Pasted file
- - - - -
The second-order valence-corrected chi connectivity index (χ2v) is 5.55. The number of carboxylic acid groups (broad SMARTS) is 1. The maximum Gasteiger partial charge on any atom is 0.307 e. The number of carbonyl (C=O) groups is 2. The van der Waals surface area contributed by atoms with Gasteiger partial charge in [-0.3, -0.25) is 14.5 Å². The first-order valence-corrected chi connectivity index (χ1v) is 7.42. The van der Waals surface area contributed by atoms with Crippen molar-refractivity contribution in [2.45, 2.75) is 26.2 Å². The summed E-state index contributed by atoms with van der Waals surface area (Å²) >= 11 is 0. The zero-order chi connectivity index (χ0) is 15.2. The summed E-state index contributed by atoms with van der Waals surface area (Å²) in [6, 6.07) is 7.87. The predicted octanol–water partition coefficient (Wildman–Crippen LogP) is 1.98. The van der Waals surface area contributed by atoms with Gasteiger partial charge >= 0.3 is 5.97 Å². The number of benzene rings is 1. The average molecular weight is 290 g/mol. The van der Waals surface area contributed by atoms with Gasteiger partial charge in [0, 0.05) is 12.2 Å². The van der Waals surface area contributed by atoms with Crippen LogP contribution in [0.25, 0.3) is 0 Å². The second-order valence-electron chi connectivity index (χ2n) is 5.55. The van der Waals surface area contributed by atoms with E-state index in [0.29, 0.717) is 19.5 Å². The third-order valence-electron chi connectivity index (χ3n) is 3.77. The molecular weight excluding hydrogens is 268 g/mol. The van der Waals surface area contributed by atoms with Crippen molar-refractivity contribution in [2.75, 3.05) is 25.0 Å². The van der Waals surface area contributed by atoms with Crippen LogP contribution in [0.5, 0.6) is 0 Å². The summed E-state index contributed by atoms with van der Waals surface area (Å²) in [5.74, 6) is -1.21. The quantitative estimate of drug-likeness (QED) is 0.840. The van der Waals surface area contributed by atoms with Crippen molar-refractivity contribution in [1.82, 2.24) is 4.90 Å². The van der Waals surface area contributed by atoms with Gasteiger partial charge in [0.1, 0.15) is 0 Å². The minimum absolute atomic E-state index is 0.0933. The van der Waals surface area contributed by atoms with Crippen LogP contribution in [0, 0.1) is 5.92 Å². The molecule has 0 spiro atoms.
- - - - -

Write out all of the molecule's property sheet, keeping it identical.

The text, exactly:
The second-order valence-corrected chi connectivity index (χ2v) is 5.55. The number of carboxylic acid groups (broad SMARTS) is 1. The maximum Gasteiger partial charge on any atom is 0.307 e. The number of carbonyl (C=O) groups is 2. The van der Waals surface area contributed by atoms with Gasteiger partial charge in [-0.3, -0.25) is 14.5 Å². The first-order valence-corrected chi connectivity index (χ1v) is 7.42. The van der Waals surface area contributed by atoms with Crippen molar-refractivity contribution in [2.45, 2.75) is 26.2 Å². The summed E-state index contributed by atoms with van der Waals surface area (Å²) >= 11 is 0. The zero-order chi connectivity index (χ0) is 15.2. The summed E-state index contributed by atoms with van der Waals surface area (Å²) in [6, 6.07) is 7.87. The predicted octanol–water partition coefficient (Wildman–Crippen LogP) is 1.98. The van der Waals surface area contributed by atoms with Gasteiger partial charge >= 0.3 is 5.97 Å². The number of benzene rings is 1. The average molecular weight is 290 g/mol. The van der Waals surface area contributed by atoms with Gasteiger partial charge in [0, 0.05) is 12.2 Å². The van der Waals surface area contributed by atoms with Crippen LogP contribution in [0.25, 0.3) is 0 Å². The second-order valence-electron chi connectivity index (χ2n) is 5.55. The van der Waals surface area contributed by atoms with E-state index in [0.29, 0.717) is 19.5 Å². The third-order valence-electron chi connectivity index (χ3n) is 3.77. The molecular weight excluding hydrogens is 268 g/mol. The van der Waals surface area contributed by atoms with Crippen molar-refractivity contribution in [2.75, 3.05) is 25.0 Å². The van der Waals surface area contributed by atoms with Crippen LogP contribution in [0.5, 0.6) is 0 Å². The summed E-state index contributed by atoms with van der Waals surface area (Å²) in [5.74, 6) is -1.21. The quantitative estimate of drug-likeness (QED) is 0.840. The van der Waals surface area contributed by atoms with Crippen molar-refractivity contribution in [1.82, 2.24) is 4.90 Å². The van der Waals surface area contributed by atoms with Gasteiger partial charge in [0.1, 0.15) is 0 Å². The minimum absolute atomic E-state index is 0.0933. The van der Waals surface area contributed by atoms with Crippen LogP contribution in [0, 0.1) is 5.92 Å². The molecule has 0 spiro atoms.